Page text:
FOXBOROUGH, Mass. -- Argentina coach Gerardo Martino said the United States is a team "we need to be very careful with" after his side advanced to the Copa America semifinals with a 4-1 win over Venezuela on Saturday.
Argentina will face the U.S. in Houston on Tuesday after Lionel Messi scored and added a pair of assists to lead the Albiceleste past their mistake-prone opponents.
The quarterfinal triumph follows group-stage wins against Chile, Panama and Boliviia, with Gerardo Martino's side looking very much like one that deserves to be listed at the top of FIFA's rankings.
The U.S. advanced despite losing to Colombia in the opening game of the tournament, before beating Costa Rica, Paraguay and Ecuador.
Argentina have only lost to the U.S. twice and not since a 1999 friendly, but Martino warned Jurgen Klinsmann's team is not to be taken lightly.
"As I always say, any team that gets to this stage in a tournament, like the U.S., they deserve to be there," Martino said through a translator. "The U.S. had a really difficult road, they even started by losing, but they recovered really well.
"It's true that they have three players who won't be able to play because of yellow cards, but the fact that they got this far, and the fact that they are the home team, means they are a team we need to be very careful with."
The U.S. will have two extra days rest after their win over Ecuador on Thursday, but Martino wasn't bothered by any perceived advantage.
"I don't think we're too worried about that. We're very focused on our goal," Martino said. "This is not a big deal, the rest time."
Argentina controlled most of the game against Venezuela, but Martino was not happy with how his players nearly allowed their opponents back in the game in the final stages of the first half.
Two Gonzalo Higuain goals had put Argentina ahead, but Sergio Romero was called upon to save a Salomon Rondon shot, before the Venezuela striker also struck the post. And only Luis Seijas' failed penalty attempt allowed Argentina to maintain their two-goal advantage into the break.
"The game I think, there were 15 minutes of the first half, the final 15, where we lost control, and probably the penalty was a decisive factor because to go back to half-time with only a 2-1 lead would have generated unease.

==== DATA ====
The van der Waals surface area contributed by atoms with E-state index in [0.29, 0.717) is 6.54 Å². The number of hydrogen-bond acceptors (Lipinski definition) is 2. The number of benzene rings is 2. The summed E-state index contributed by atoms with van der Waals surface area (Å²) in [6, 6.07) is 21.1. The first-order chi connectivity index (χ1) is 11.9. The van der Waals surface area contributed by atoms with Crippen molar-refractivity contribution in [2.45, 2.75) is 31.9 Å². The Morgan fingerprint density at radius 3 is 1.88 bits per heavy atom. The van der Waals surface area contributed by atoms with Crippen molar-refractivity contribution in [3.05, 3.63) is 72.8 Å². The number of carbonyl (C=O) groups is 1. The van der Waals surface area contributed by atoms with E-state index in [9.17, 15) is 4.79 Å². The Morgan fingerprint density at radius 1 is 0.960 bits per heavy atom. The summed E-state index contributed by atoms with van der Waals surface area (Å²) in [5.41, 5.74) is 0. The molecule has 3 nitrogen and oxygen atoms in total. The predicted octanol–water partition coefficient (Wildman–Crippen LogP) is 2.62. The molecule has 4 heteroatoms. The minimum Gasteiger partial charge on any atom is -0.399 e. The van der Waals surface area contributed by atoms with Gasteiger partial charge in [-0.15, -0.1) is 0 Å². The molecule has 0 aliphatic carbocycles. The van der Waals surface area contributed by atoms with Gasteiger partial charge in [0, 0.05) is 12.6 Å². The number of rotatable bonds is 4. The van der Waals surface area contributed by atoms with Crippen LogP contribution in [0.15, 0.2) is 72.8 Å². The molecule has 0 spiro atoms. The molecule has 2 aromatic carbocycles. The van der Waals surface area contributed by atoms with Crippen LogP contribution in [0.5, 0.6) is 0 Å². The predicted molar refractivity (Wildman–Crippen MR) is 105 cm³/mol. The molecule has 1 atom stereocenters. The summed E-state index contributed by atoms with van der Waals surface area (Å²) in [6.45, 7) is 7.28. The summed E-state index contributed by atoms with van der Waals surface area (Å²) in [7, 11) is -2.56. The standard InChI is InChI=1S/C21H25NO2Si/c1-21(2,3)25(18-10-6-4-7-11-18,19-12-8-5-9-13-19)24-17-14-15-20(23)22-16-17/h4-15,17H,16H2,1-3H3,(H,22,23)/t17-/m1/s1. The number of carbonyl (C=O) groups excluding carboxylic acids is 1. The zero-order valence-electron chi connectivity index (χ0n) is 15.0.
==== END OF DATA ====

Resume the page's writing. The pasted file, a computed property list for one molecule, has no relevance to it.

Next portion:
"We lost the ball and Romero saved a very important shot. But other than that, I thought we controlled most of the game."
Martino said he was wary of the same kind of lapse happening against the United States.
"They are a tough rival, and just like Venezuela did for 20 minutes, they can complicate our game," Martino said. "We have to not allow them this opportunity."
Venezuela coach Rafael Dudamel said his players were punished nearly every time they gave away the ball.
"It's not what we were hoping for and not what we imagined, but we found ourselves facing a very good team, the world's No. 1 team," he said. "They were unforgiving with our mistakes. They take advantage and they kill you.
"We had a tactical approach. When you play against a team like this, we were trying to control them and force them to play long balls, make them uncomfortable. But they have that stroke of genius that forces you to change your plans.
"It was an incredible pass from Messi [to open the scoring]. When you concede that early, it's almost like a knockout, but we asked out players to play hard form the beginning and that's what we did."
But overall Dudamel was pleased with Venezuela's performance in a tournament that included wins over Jamaica and Uruguay and a draw with Mexico.
"The balance of the tournament is very positive. It allowed us to show how capable our players really are," he said.